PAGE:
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Bethel College psychology department receives NSF grant

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NORTH NEWTON, KAN. -- A recent National Science Foundation grant awarded to Bethel College will help promote research collaboration between beginning and advanced students in the sciences. The NSF awarded Bethel $31,357 over three years to purchase equipment and computer software for psychophysiological research, as well as to cover faculty, administrative and student research costs.

Psychophysiology is "the branch of psychology that typically involves the physiological measurement of subjects doing something psychologically interesting--for example, listening to different kinds of music," said Dwight Krehbiel, professor of psychology and principal investigator (PI).

"We have some equipment, but are getting more," Krehbiel added, "specifically a computer-based system for recording brain and muscle electrical activity, heart rate, sweat gland activity and skin temperature, as well as complementary equipment, including a laptop computer and an interface box."

The grant will pay half of the $34,514 that has been budgeted for equipment needs. Bethel College’s advancement staff has already raised most of the other half.

In considering Bethel’s grant proposal, NSF evaluators noted that the work in psychophysiological research was not unusual, but that what distinguished Bethel’s proposal was its goal of promoting "vertically integrated student research"--forming working groups of entry level students who would be led by upper level students.

The advanced students will serve as mentors and collaborators with the beginning students. The latter could come from designated "honors" sections of lower level students at Bethel or groups of high school students, said Krehbiel.

"This was applauded as being an innovative application of this approach to this [research] discipline," according to the summary evaluation by the NSF review panel. "The project will contribute to advancing knowledge within the field and could be transferred to other fields.

"The panel was particularly impressed with the collaborative relationships of the PI, which should also help in the implementation and broader impact of the activities," the summary continued. "The project will promote more involvement in advanced study among psychology students at Bethel College. The panel was also impressed with [Bethel College’s] community (e.g., high school) connection and extensions."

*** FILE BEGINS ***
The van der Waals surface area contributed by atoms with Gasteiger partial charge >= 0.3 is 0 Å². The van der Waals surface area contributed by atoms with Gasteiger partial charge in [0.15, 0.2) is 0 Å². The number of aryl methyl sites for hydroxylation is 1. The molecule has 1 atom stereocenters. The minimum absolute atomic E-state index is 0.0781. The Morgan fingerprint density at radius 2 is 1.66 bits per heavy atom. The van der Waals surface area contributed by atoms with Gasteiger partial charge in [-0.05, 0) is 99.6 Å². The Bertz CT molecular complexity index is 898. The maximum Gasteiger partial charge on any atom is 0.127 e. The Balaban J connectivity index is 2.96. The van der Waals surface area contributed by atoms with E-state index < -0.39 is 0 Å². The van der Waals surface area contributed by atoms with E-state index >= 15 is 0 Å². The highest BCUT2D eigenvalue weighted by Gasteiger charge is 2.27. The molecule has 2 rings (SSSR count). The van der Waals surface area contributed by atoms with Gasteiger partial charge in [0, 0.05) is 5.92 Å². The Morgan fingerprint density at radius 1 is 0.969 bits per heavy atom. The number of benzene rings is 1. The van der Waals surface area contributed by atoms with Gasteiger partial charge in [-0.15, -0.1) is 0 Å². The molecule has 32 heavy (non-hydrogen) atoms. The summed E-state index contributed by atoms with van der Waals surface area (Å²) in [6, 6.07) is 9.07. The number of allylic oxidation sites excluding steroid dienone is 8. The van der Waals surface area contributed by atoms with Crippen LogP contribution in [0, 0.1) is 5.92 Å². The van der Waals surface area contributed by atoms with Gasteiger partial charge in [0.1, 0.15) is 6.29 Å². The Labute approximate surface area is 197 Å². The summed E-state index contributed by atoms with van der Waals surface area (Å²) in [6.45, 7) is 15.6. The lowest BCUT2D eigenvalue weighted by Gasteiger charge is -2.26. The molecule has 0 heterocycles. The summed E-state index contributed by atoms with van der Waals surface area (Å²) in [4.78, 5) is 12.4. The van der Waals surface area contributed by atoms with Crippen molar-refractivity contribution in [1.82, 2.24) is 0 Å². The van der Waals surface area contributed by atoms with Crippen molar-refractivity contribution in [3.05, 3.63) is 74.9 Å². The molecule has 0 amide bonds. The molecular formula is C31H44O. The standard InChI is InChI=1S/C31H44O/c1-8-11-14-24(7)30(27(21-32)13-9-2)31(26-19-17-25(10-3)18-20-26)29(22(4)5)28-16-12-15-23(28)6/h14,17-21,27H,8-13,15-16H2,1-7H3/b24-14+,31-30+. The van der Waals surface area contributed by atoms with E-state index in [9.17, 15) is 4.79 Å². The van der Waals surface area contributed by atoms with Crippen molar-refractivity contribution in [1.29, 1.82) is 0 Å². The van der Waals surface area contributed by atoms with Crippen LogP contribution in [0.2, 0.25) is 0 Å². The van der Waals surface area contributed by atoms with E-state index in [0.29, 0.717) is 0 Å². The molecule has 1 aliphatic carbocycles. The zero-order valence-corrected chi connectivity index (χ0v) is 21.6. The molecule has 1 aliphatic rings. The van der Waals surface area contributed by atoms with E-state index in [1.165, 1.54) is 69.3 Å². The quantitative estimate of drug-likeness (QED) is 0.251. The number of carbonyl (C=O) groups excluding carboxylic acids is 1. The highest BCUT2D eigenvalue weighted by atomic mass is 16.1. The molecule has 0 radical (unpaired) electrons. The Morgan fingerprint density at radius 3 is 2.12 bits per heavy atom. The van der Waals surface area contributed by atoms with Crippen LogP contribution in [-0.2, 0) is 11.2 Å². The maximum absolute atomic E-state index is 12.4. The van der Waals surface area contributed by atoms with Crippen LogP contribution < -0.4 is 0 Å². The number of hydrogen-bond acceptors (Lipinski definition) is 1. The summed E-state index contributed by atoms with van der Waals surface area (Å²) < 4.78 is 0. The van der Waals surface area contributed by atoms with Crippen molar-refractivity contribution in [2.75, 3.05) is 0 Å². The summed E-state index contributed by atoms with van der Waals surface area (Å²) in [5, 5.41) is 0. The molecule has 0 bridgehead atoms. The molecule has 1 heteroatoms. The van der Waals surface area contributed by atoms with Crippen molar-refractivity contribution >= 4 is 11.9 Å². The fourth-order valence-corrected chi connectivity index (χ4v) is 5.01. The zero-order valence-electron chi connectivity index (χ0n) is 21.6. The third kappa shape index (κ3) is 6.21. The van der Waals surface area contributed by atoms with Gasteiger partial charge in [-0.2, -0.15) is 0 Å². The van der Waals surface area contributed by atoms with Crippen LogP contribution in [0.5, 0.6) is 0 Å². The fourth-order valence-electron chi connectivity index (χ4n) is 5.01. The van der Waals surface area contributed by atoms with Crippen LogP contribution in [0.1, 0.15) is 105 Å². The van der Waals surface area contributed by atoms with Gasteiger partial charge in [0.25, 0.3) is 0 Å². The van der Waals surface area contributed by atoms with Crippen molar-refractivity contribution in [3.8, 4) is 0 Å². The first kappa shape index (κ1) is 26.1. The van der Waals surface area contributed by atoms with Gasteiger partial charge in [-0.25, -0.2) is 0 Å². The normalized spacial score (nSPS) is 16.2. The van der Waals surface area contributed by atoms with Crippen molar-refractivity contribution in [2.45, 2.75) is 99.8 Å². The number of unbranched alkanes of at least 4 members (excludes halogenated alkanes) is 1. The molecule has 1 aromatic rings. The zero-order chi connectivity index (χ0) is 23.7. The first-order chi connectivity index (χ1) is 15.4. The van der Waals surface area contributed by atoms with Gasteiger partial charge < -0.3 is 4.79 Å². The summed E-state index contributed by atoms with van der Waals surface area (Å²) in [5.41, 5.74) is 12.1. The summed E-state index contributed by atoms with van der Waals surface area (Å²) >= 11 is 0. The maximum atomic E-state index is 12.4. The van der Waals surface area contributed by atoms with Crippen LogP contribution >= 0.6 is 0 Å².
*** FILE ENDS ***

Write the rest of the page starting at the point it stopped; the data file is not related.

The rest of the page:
"We hope that vertically integrated student research will get students actively involved in inquiry, in doing the things that scholars do, rather than just sitting in class," Krehbiel said. The vertical integration approach assigns teaching roles to advanced students, he said, adding, "When you teach, you learn a lot."

In the grant proposal, $6,000 will go for student support, to pay modest stipends for students to do research both in the summer and during the academic year. The panel summary further noted: "It appears that though Bethel College is a relatively small school, the institution has provided a significant amount of support for research based learning environments."

The award came out of the NSF’s Division of Undergraduate Education, the Course, Curriculum and Laboratory Improvement Program-Adaptation and Implementation. It was one of about 100 new CCLI-A&I awards projected to be made by the Division of Undergraduate Education this year, resulting from evaluation of 727 proposals submitted in December 2004. This is the fifth NSF grant awarded to Bethel College since 1990.

Bethel College is a four-year liberal arts college affiliated with Mennonite Church USA. Founded in 1887, it is the oldest Mennonite college in North America. Bethel is known for its academic excellence and in 2005 was named a Top Tier college by U.S. News & World Report for the 8th straight year. For more information, see the Bethel web site at

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